Home / TV Review: Painkiller Jane – Relief For Friday Nights

TV Review: Painkiller Jane – Relief For Friday Nights

Please Share...Print this pageTweet about this on TwitterShare on Facebook0Share on Google+0Pin on Pinterest0Share on Tumblr0Share on StumbleUpon0Share on Reddit0Email this to someone

Painkiller Jane may get canceled after one season. That doesn't mean it should.

The pilot episode, which aired Friday, April 13, paced itself well. The great secret of the show and the main character's name – Painkiller Jane – came only toward the end of the episode. If first impressions are correct, Jane Vasco (aka Painkiller Jane) has superhero characteristics, though why has not been revealed yet. The pilot episode crossed four days in the life of DEA agent Jane Vasco as she transfers to an elite unit tracking "genetically altered humans with neurological powers."

It appears it's very much set in the moment, in 2007. Yet the first clue viewers get that there's some otherworldliness is when she traps two suspected drug dealers and a federal agent in a nightclub. The three of them all take on the same appearance. By watching their shadows she's able to tell which ones are fake and she shoots them both dead. They go all "dream hazy" and turn into the actual ugly faces they are. With bullet holes in 'em. Vasco's partner Maureen Bowers handles herself well in another part of the club.

Andre McBride is the federal agent and he's impressed with her ability to figure the situation out quickly and not kill him. After it's all over, McBride and another agent talk about "neurons" and that arouses her curiosity. What raises it more is that her minor league investigation is terminated and her bosses tell her that her entire service record has been red-flagged by the Pentagon. Let's just say her interest is piqued.

McBride and Vasco have a heart-to-heart about why she would be a good member of his team. "You think outside the box and if you hadn't, I wouldn't be alive" he tells her. Jane Vasco was suspended 23 times in school, "Yeah, my bad." Throughout the episode there's a brief allusion to a troubled past and graveyard scenes where, it seems, her parents died.

Vasco turns him down because he won't tell her the nature of the new assignment. She does deny his request, but follows him after planting a bug on his shirt. Once she finds their HQ, McBride says there's no turning back. The next day he threatens to get her fired from her Drug Enforcement Agency job by filing drug possession charges filed against her, unless she joins team Neuro. The entrance to HQ is the P. Copus used bookstore as a front and it leads to an abandoned subway station at Deckard Street.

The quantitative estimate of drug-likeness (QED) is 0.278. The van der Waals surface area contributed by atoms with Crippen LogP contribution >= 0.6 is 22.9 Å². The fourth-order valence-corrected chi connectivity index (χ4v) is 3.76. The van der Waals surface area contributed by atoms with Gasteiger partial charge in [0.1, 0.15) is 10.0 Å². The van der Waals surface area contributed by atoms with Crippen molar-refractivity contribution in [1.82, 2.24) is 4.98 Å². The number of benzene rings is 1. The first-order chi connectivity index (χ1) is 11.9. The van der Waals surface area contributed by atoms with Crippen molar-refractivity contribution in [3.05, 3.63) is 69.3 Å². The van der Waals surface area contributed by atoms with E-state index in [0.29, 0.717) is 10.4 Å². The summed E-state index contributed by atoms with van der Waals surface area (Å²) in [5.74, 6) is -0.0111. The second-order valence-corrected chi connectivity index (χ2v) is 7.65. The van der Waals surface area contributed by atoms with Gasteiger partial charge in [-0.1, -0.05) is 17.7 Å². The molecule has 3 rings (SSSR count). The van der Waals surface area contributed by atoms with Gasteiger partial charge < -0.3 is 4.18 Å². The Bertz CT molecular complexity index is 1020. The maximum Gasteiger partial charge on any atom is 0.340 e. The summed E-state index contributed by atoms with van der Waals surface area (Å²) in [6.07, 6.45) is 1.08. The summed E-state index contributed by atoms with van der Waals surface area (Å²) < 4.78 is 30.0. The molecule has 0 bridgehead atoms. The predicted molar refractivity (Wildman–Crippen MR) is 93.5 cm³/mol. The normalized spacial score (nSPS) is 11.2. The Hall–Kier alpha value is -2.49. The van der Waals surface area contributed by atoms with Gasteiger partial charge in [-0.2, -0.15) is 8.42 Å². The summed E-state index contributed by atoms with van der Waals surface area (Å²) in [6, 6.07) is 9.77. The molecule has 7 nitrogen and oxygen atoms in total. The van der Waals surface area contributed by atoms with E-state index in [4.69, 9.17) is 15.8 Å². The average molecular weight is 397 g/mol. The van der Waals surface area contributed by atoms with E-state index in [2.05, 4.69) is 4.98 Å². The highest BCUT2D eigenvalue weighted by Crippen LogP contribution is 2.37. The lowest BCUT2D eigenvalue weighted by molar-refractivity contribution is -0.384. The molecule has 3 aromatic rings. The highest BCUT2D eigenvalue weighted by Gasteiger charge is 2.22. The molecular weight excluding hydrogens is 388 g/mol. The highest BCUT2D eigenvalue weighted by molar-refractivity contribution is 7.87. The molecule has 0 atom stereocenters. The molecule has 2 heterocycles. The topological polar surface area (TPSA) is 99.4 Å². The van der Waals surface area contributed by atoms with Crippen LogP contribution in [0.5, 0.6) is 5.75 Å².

With that arm-behind-the-back approach and the barest of information, Vasco is sent out on her first mission, to the pharmaceutical company Vonotek, with people she's just met. Like The X-Files and Doom, and others, the way to kill the bad guys here, the Neuros (plural), is by sticking a long spike in the back of their necks.

Those with the neurological aberration have a "unique ability to influence others" and to push past natural instinct survival skills and the natural ability to detect right from wrong. Proximity has to be close, within a couple hundred feet. No one knows why they are like that, but if the Neuro hunters can insert a chip, it neutralizes the aberrant neurology, without killing them.

Vonotek, where as a child Vasco once wanted to work, is thought to be illegally selling bad pharmaceuticals, perhaps using drugs rejected from other companies. A Neuro is thought to be leading the operation.

One of the Neuro hunting team's agents, Shannon Veiry (phonetic), was killed earlier in the investigation. That both she and Vasco are women is counted against them in the eyes of the rest of the team. Randall Hyde is the director of Vonotek and he's suspected of leading the illegal operation.

Vasco and Steve Ford get fake employee IDs to enter the facility and are extremely unsubtle about following Hyde. Hyde disappears somewhere as he rides down the elevator, which leads to the discovery of a hidden floor at the Vonotek building.

Excessive high-tech monitoring allows Hyde to be found via his heat imprint, and it also allows Vasco and the agents to be seen following and acting suspiciously, but viewers don't know by who at this point. Team member Ford suddenly starts beating on Vasco, without reason – and tangled together they both fall out of the building 46 floors up.

Painkiller Jane lands face down on the concrete, and would be in a much messier frame of brain matter than is shown. Viewers clearly know Jane Vasco isn't dead; this is a pilot episode and she can't be. Otherwise, you know, no show. A Neuro has controlled agent Ford, and he is very dead, like the dead agent before him.